David L. v. Superior Court

Annotate this Case
Justia Opinion Summary

Mariana L. initiated a paternity and child support action in San Diego County against David L., a Connecticut resident. The trial court denied David's motion to quash service, and he sought writ review. The question this case presented for the Court of Appeal’s consideration was whether California could exercise specific personal jurisdiction over a nonresident in a paternity action where the mother and young child live in California and conception occurred in another state? On the particular facts presented, the Court answered this question in the negative and issued a writ of mandate to prevent the exercise of jurisdiction. David's knowledge that Mariana resided in California and the foreseeability of California effected (a child) from their out-of-state sexual intercourse were insufficient to establish the requisite minimum contacts. Specific jurisdiction must rest on David's own suit-related contacts with California, not merely a plaintiff who lives here. California thus cannot exercise personal jurisdiction over David in this paternity and child support action.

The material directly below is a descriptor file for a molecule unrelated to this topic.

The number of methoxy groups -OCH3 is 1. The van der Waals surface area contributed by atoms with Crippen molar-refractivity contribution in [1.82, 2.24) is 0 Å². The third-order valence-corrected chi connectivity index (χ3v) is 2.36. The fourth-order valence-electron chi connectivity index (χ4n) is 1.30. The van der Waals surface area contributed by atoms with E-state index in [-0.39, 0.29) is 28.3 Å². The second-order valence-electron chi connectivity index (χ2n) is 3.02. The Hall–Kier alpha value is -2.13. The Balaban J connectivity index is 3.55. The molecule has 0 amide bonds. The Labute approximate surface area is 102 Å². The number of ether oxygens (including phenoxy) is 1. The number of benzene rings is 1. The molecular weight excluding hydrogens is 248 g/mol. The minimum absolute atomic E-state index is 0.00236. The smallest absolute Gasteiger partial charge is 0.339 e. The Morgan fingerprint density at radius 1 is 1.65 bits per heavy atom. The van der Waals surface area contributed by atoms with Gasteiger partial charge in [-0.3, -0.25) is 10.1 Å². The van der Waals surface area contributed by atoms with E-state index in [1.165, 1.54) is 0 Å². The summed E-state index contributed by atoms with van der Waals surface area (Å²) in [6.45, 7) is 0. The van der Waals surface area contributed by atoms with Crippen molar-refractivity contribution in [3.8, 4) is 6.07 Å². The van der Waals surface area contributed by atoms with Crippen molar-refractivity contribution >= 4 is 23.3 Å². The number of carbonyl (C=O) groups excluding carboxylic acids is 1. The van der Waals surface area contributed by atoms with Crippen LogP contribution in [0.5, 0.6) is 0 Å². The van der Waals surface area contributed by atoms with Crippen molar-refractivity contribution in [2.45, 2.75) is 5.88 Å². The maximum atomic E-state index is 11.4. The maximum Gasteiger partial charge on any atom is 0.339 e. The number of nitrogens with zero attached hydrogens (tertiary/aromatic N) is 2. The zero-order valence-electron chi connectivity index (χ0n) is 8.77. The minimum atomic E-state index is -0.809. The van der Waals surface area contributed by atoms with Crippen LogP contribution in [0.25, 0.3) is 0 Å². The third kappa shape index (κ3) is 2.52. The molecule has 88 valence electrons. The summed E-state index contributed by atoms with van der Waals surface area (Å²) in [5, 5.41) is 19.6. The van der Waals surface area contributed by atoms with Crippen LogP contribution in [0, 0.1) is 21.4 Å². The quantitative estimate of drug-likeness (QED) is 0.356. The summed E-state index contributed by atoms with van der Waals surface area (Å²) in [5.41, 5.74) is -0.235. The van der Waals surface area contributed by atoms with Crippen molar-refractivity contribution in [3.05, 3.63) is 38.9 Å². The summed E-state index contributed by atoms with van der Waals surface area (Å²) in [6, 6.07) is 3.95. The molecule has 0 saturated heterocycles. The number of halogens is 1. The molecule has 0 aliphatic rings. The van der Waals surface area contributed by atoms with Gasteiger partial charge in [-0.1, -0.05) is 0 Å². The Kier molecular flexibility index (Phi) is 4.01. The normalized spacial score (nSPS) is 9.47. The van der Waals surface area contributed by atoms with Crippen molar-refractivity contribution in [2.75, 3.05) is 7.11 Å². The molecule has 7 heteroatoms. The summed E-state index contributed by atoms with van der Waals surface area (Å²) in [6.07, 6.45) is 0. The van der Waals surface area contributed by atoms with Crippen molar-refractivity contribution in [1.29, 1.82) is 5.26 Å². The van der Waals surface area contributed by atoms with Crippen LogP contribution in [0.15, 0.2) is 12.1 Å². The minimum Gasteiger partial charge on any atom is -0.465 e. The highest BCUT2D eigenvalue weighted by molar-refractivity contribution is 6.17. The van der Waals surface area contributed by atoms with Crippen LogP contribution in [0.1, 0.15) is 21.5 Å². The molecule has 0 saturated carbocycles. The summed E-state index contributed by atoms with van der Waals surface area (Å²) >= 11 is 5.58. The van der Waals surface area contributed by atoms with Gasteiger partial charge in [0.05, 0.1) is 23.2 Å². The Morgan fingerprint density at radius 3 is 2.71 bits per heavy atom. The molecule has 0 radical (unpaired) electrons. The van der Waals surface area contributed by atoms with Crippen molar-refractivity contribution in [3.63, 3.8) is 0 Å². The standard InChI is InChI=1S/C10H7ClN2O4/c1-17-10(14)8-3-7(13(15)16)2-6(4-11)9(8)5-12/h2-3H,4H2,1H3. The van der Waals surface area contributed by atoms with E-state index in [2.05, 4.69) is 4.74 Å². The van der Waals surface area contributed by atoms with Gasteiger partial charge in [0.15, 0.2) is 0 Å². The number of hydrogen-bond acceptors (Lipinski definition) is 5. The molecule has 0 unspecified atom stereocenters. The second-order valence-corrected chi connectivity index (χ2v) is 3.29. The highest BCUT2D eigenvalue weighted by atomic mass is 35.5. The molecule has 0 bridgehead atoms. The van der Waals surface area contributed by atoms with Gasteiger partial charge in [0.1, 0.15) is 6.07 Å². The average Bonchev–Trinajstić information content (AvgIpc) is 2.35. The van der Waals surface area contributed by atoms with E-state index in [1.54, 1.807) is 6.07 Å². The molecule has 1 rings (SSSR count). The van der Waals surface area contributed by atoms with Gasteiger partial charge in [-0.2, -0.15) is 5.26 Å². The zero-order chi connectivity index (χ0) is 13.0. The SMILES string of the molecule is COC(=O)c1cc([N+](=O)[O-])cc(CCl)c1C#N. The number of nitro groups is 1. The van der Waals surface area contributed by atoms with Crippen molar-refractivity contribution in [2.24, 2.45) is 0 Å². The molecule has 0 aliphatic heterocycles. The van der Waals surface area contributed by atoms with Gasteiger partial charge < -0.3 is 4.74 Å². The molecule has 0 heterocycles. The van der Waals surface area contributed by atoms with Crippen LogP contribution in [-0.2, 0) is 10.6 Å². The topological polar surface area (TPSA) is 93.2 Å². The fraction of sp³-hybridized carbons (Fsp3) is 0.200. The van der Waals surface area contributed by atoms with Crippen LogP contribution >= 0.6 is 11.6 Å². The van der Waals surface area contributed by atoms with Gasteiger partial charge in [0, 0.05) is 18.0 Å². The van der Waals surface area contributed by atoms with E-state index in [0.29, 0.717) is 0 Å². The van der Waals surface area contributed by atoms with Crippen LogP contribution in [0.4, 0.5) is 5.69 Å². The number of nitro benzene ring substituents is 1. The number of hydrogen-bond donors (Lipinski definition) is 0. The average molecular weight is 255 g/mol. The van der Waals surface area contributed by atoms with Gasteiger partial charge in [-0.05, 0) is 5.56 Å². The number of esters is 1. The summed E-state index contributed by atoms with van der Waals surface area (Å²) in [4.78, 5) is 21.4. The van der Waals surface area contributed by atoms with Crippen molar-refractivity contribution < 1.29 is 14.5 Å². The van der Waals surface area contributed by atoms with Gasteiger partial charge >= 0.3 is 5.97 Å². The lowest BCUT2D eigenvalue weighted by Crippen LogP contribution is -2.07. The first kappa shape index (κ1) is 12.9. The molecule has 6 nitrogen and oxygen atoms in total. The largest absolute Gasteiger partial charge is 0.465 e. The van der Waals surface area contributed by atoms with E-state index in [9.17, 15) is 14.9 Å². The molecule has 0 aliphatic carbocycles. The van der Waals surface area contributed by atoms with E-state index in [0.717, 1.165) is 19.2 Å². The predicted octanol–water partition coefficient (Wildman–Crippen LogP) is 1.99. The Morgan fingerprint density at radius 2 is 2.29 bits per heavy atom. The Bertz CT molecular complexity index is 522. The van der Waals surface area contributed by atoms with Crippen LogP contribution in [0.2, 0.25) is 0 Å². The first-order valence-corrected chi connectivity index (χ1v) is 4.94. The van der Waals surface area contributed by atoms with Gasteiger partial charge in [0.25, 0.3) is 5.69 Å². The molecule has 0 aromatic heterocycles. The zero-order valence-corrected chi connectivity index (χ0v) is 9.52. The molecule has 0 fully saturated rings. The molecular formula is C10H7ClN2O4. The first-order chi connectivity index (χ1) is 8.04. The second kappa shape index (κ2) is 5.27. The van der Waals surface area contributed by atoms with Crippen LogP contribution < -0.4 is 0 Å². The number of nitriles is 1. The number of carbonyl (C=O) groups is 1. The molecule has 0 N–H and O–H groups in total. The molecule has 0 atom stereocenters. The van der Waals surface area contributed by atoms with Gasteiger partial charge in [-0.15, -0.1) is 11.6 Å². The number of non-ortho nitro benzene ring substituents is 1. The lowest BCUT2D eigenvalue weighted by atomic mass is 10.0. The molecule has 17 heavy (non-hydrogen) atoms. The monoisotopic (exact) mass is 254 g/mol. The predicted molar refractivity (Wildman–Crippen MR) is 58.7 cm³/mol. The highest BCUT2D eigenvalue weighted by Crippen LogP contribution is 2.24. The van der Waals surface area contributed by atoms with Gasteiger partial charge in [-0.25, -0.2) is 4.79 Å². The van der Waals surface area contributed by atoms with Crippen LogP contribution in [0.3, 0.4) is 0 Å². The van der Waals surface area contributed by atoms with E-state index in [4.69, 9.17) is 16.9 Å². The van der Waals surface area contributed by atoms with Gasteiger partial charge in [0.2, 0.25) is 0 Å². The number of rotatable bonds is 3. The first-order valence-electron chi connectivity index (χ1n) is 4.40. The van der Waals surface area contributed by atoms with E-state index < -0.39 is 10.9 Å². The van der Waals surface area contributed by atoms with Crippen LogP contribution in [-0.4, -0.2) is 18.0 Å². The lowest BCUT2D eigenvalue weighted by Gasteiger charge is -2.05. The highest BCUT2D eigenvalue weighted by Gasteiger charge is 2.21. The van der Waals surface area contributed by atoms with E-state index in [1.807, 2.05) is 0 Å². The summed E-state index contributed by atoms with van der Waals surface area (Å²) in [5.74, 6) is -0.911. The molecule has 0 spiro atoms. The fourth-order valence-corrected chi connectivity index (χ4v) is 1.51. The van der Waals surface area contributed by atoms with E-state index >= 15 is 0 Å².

Download PDF